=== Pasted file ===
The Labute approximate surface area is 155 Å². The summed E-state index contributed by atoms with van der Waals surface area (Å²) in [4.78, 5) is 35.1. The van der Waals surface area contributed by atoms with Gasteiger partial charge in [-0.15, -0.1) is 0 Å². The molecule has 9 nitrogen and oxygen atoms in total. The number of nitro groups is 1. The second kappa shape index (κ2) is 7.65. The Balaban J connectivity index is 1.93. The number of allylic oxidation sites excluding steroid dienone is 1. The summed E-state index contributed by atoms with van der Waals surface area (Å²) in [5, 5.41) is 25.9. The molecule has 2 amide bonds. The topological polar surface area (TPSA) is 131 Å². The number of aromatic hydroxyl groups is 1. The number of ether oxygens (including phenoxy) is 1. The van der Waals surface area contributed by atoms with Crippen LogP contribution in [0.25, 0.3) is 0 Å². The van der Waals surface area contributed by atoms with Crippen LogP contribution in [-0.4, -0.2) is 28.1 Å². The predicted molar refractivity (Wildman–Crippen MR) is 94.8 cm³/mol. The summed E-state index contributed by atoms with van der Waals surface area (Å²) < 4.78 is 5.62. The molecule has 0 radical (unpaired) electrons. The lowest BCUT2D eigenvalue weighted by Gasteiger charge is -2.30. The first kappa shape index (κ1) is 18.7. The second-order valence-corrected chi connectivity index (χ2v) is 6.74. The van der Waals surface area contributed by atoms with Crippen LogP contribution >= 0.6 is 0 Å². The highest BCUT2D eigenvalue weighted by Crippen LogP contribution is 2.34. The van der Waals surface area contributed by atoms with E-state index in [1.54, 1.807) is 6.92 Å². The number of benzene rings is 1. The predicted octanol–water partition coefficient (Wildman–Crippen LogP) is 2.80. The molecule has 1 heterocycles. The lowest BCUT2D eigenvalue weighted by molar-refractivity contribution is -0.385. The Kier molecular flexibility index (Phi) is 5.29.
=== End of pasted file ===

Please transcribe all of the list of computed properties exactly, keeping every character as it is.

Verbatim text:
The Labute approximate surface area is 155 Å². The summed E-state index contributed by atoms with van der Waals surface area (Å²) in [4.78, 5) is 35.1. The van der Waals surface area contributed by atoms with Gasteiger partial charge in [-0.15, -0.1) is 0 Å². The molecule has 9 nitrogen and oxygen atoms in total. The number of nitro groups is 1. The second kappa shape index (κ2) is 7.65. The Balaban J connectivity index is 1.93. The number of allylic oxidation sites excluding steroid dienone is 1. The summed E-state index contributed by atoms with van der Waals surface area (Å²) in [5, 5.41) is 25.9. The molecule has 2 amide bonds. The topological polar surface area (TPSA) is 131 Å². The number of aromatic hydroxyl groups is 1. The number of ether oxygens (including phenoxy) is 1. The van der Waals surface area contributed by atoms with Crippen LogP contribution in [0.25, 0.3) is 0 Å². The van der Waals surface area contributed by atoms with Crippen LogP contribution in [-0.4, -0.2) is 28.1 Å². The predicted molar refractivity (Wildman–Crippen MR) is 94.8 cm³/mol. The summed E-state index contributed by atoms with van der Waals surface area (Å²) < 4.78 is 5.62. The molecule has 0 radical (unpaired) electrons. The lowest BCUT2D eigenvalue weighted by Gasteiger charge is -2.30. The first kappa shape index (κ1) is 18.7. The second-order valence-corrected chi connectivity index (χ2v) is 6.74. The van der Waals surface area contributed by atoms with Crippen LogP contribution >= 0.6 is 0 Å². The highest BCUT2D eigenvalue weighted by Crippen LogP contribution is 2.34. The van der Waals surface area contributed by atoms with E-state index in [1.54, 1.807) is 6.92 Å². The number of benzene rings is 1. The predicted octanol–water partition coefficient (Wildman–Crippen LogP) is 2.80. The molecule has 1 heterocycles. The lowest BCUT2D eigenvalue weighted by molar-refractivity contribution is -0.385. The Kier molecular flexibility index (Phi) is 5.29.